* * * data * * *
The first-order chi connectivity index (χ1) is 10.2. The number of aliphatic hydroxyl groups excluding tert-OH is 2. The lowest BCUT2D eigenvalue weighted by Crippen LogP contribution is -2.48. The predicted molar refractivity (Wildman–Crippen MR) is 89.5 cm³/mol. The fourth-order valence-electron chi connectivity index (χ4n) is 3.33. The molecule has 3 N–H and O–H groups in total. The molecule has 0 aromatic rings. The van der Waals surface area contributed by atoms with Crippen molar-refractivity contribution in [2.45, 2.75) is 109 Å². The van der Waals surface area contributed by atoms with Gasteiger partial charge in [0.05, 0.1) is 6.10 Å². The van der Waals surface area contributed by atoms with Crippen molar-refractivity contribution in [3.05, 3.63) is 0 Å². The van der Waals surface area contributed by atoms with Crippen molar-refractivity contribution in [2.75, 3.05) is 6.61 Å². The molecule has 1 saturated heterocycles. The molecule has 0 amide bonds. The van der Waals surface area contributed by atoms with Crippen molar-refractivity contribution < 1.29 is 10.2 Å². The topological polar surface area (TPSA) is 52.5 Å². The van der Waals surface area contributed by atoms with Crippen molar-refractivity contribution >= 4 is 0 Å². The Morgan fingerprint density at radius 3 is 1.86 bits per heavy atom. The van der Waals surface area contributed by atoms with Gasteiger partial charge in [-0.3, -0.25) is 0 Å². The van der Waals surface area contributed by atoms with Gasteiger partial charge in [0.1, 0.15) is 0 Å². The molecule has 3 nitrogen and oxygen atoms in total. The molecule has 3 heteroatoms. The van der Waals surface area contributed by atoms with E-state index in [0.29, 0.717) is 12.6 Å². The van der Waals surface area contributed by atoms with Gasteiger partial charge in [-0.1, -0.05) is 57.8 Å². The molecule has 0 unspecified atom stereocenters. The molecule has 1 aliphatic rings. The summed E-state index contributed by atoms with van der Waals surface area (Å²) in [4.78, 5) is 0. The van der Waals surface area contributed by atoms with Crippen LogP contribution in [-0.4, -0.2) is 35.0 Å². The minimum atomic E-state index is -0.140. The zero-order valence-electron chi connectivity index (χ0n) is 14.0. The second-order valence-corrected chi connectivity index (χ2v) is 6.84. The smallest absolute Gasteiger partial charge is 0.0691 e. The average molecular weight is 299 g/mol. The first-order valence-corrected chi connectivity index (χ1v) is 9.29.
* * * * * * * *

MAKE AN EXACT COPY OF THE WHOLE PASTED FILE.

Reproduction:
The first-order chi connectivity index (χ1) is 10.2. The number of aliphatic hydroxyl groups excluding tert-OH is 2. The lowest BCUT2D eigenvalue weighted by Crippen LogP contribution is -2.48. The predicted molar refractivity (Wildman–Crippen MR) is 89.5 cm³/mol. The fourth-order valence-electron chi connectivity index (χ4n) is 3.33. The molecule has 3 N–H and O–H groups in total. The molecule has 0 aromatic rings. The van der Waals surface area contributed by atoms with Crippen molar-refractivity contribution in [2.45, 2.75) is 109 Å². The van der Waals surface area contributed by atoms with Gasteiger partial charge in [0.05, 0.1) is 6.10 Å². The van der Waals surface area contributed by atoms with Crippen molar-refractivity contribution in [3.05, 3.63) is 0 Å². The van der Waals surface area contributed by atoms with Crippen molar-refractivity contribution in [2.75, 3.05) is 6.61 Å². The molecule has 1 saturated heterocycles. The molecule has 0 amide bonds. The van der Waals surface area contributed by atoms with Crippen molar-refractivity contribution < 1.29 is 10.2 Å². The topological polar surface area (TPSA) is 52.5 Å². The van der Waals surface area contributed by atoms with Crippen molar-refractivity contribution >= 4 is 0 Å². The Morgan fingerprint density at radius 3 is 1.86 bits per heavy atom. The van der Waals surface area contributed by atoms with Gasteiger partial charge in [-0.3, -0.25) is 0 Å². The van der Waals surface area contributed by atoms with Gasteiger partial charge in [0.1, 0.15) is 0 Å². The molecule has 3 nitrogen and oxygen atoms in total. The molecule has 3 heteroatoms. The van der Waals surface area contributed by atoms with E-state index in [0.29, 0.717) is 12.6 Å². The van der Waals surface area contributed by atoms with Gasteiger partial charge in [-0.1, -0.05) is 57.8 Å². The molecule has 0 unspecified atom stereocenters. The molecule has 1 aliphatic rings. The summed E-state index contributed by atoms with van der Waals surface area (Å²) in [4.78, 5) is 0. The van der Waals surface area contributed by atoms with Crippen LogP contribution in [-0.4, -0.2) is 35.0 Å². The minimum atomic E-state index is -0.140. The zero-order valence-electron chi connectivity index (χ0n) is 14.0. The second-order valence-corrected chi connectivity index (χ2v) is 6.84. The smallest absolute Gasteiger partial charge is 0.0691 e. The average molecular weight is 299 g/mol. The first-order valence-corrected chi connectivity index (χ1v) is 9.29.